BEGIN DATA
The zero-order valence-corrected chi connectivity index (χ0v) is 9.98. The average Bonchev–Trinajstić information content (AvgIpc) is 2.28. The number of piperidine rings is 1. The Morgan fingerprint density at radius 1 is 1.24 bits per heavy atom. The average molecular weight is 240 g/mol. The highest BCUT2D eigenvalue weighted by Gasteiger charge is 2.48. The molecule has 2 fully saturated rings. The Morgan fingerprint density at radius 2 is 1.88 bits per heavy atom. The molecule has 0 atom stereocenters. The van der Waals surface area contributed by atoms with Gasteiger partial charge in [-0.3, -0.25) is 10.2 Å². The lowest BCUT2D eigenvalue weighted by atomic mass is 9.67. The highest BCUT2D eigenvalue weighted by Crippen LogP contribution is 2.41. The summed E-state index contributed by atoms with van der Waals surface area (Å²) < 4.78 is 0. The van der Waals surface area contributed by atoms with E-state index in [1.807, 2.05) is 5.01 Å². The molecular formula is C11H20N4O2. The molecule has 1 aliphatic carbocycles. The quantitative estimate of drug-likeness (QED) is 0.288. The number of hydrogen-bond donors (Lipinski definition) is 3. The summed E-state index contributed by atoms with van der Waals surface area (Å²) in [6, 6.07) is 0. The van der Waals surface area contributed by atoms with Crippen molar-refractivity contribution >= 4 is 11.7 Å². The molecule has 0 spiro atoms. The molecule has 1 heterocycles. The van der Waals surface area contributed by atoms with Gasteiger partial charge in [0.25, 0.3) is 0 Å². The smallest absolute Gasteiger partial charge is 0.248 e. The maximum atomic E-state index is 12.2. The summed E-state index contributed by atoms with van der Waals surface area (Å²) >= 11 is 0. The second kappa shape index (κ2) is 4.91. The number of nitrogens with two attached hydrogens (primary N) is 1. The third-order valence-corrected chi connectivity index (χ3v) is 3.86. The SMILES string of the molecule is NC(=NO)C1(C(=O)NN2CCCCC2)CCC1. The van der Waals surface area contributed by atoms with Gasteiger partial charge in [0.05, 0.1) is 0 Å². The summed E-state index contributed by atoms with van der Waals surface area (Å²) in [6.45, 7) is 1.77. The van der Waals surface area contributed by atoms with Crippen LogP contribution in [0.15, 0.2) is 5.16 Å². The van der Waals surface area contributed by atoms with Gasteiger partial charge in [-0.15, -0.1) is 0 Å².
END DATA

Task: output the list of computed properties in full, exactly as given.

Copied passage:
The zero-order valence-corrected chi connectivity index (χ0v) is 9.98. The average Bonchev–Trinajstić information content (AvgIpc) is 2.28. The number of piperidine rings is 1. The Morgan fingerprint density at radius 1 is 1.24 bits per heavy atom. The average molecular weight is 240 g/mol. The highest BCUT2D eigenvalue weighted by Gasteiger charge is 2.48. The molecule has 2 fully saturated rings. The Morgan fingerprint density at radius 2 is 1.88 bits per heavy atom. The molecule has 0 atom stereocenters. The van der Waals surface area contributed by atoms with Gasteiger partial charge in [-0.3, -0.25) is 10.2 Å². The lowest BCUT2D eigenvalue weighted by atomic mass is 9.67. The highest BCUT2D eigenvalue weighted by Crippen LogP contribution is 2.41. The summed E-state index contributed by atoms with van der Waals surface area (Å²) < 4.78 is 0. The van der Waals surface area contributed by atoms with E-state index in [1.807, 2.05) is 5.01 Å². The molecular formula is C11H20N4O2. The molecule has 1 aliphatic carbocycles. The quantitative estimate of drug-likeness (QED) is 0.288. The number of hydrogen-bond donors (Lipinski definition) is 3. The summed E-state index contributed by atoms with van der Waals surface area (Å²) in [6, 6.07) is 0. The van der Waals surface area contributed by atoms with Crippen molar-refractivity contribution >= 4 is 11.7 Å². The molecule has 0 spiro atoms. The molecule has 1 heterocycles. The van der Waals surface area contributed by atoms with Gasteiger partial charge in [0.25, 0.3) is 0 Å². The smallest absolute Gasteiger partial charge is 0.248 e. The maximum atomic E-state index is 12.2. The summed E-state index contributed by atoms with van der Waals surface area (Å²) >= 11 is 0. The second kappa shape index (κ2) is 4.91. The number of nitrogens with two attached hydrogens (primary N) is 1. The third-order valence-corrected chi connectivity index (χ3v) is 3.86. The SMILES string of the molecule is NC(=NO)C1(C(=O)NN2CCCCC2)CCC1. The van der Waals surface area contributed by atoms with Gasteiger partial charge in [0.05, 0.1) is 0 Å². The summed E-state index contributed by atoms with van der Waals surface area (Å²) in [6.45, 7) is 1.77. The van der Waals surface area contributed by atoms with Crippen LogP contribution in [0.15, 0.2) is 5.16 Å². The van der Waals surface area contributed by atoms with Gasteiger partial charge in [-0.15, -0.1) is 0 Å².